Cable-news junkies are used to seeing University of Maryland economist Peter Morici hold forth on taxes or trade, so it may require a double-take to process his latest TV gig:
The professor is flacking office copiers.
“As an economist I frequently speak with business leaders,” Morici begins in an ad for Kyocera now running on Fox, MSNBC and Bloomberg TV, outlets that often tap him for pundit duty. “And I’m shocked — no, outraged! — at how some companies manage their printing.”
In another spot, the bowtied PhD — whose wonkish specs and expressive eyebrows suggest a happier Ben Stein — lectures about the “total cost of ownership” or TCO: “Many companies buy the lowest-cost printer they can find and then end up paying two or three times as much for service and supplies. Bad fiscal policy!”
How’d this come about? Morici told us he got a mysterious e-mail several months ago with the dubious subject header, “product endorsement opportunity” — but something told him to open it. It was from Seiter & Miller, a New York City ad agency that had been hired by the Japanese multinational to find a different kind of pitchman.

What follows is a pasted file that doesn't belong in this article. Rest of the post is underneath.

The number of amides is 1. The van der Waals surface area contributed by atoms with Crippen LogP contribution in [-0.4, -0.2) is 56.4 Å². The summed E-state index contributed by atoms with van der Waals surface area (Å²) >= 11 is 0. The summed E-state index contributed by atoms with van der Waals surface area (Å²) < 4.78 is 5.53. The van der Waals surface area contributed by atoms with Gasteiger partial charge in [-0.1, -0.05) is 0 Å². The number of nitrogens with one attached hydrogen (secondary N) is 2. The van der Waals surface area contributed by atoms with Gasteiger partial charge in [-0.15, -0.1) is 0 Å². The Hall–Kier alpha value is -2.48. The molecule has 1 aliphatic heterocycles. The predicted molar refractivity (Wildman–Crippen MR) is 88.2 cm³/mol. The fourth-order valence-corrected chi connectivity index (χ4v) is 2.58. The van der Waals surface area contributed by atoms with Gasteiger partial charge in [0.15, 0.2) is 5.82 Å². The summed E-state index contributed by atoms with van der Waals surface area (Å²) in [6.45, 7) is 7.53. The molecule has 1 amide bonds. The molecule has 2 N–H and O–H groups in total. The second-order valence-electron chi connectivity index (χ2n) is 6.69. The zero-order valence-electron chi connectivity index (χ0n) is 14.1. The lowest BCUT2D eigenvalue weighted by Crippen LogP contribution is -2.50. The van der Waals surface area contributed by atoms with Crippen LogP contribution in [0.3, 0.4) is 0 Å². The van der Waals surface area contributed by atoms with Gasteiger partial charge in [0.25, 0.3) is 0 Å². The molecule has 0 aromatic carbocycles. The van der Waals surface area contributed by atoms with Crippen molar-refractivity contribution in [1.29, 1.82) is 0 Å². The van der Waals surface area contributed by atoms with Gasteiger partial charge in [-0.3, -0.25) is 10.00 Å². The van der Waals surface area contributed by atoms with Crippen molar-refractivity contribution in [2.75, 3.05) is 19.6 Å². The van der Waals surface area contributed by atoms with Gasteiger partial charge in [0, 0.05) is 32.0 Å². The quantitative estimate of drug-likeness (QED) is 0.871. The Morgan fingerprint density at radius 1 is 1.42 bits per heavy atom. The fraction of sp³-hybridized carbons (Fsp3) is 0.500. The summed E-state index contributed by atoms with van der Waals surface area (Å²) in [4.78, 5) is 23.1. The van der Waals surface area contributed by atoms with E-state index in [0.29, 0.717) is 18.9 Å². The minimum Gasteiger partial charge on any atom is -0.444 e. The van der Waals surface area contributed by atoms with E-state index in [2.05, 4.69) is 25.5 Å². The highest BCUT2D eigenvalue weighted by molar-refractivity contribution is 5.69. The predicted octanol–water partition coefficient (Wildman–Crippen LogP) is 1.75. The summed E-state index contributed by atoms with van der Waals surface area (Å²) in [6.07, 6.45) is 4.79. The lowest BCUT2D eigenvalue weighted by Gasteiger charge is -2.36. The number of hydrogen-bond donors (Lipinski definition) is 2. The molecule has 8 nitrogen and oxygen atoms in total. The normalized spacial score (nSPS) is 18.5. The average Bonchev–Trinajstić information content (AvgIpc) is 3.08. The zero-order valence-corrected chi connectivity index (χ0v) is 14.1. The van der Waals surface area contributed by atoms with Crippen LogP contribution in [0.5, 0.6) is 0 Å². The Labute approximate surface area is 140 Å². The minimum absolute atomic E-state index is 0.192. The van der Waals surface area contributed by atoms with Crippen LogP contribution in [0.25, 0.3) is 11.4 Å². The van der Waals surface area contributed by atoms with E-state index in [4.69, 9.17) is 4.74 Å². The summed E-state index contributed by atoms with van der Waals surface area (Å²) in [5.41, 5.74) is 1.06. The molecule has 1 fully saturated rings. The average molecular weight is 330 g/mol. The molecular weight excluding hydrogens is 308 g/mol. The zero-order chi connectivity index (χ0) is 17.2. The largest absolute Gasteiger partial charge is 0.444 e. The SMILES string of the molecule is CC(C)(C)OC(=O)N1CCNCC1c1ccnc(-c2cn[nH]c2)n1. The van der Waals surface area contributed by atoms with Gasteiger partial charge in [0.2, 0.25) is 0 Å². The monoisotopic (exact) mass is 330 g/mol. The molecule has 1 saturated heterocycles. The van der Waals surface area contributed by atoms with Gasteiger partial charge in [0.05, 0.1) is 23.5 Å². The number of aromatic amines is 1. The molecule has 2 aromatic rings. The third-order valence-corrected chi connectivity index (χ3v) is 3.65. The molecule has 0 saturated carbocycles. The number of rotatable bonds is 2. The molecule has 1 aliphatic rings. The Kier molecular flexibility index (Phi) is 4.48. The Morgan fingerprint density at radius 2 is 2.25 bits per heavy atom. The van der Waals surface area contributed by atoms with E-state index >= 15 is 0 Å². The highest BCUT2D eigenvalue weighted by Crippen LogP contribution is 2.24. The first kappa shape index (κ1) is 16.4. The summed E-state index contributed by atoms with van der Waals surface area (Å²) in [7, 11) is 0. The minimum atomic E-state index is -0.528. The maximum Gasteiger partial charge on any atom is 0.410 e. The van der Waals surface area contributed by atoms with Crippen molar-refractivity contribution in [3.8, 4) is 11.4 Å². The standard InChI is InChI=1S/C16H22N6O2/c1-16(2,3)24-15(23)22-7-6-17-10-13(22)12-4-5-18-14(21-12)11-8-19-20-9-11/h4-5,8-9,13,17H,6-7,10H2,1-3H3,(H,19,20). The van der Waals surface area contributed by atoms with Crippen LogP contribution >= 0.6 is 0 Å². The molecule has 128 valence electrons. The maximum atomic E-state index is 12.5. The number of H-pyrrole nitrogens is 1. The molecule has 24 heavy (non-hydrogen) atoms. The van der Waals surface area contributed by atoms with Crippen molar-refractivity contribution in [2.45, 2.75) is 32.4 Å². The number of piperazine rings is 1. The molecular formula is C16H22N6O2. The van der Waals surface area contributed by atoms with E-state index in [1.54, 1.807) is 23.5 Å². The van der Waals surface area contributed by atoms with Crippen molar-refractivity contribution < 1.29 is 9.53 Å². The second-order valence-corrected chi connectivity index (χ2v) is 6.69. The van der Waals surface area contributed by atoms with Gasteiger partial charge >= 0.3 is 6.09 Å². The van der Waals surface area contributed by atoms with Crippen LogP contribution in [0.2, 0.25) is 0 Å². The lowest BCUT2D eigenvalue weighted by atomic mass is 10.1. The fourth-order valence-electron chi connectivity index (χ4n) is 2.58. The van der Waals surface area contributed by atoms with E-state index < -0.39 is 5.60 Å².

“We weren’t looking for a personality or a celebrity,” said Kyocera’s marketing Vice President Peter Hendrick. “We wanted someone with business credibility.” Morici, he said, immediately stood out from Seiter’s short list of economists and business savants: With his straightforward delivery, “he has a very unique personality and charisma.” When Morici, during a meeting to discuss Kyocera’s talking points, uttered the phrase, “It’s really not that complicated!” Hendrick says they knew they’d found their man. The line became part of the ad.
The university, unnamed in the spots, had no trouble with a prof starring in a commercial. “He was born to do this,” said Ken White, a spokesman for U-Md.’s Smith School of Business. Morici (who wouldn't say what he was paid) says the message of the ads fell within his own comfort zone: “After all, Kyocera is very respected for the quality of their products,” he said, staying on message. Is he really a Kyocera user? Well, now he is. “I have one at home now, and it’s really a very good little machine.”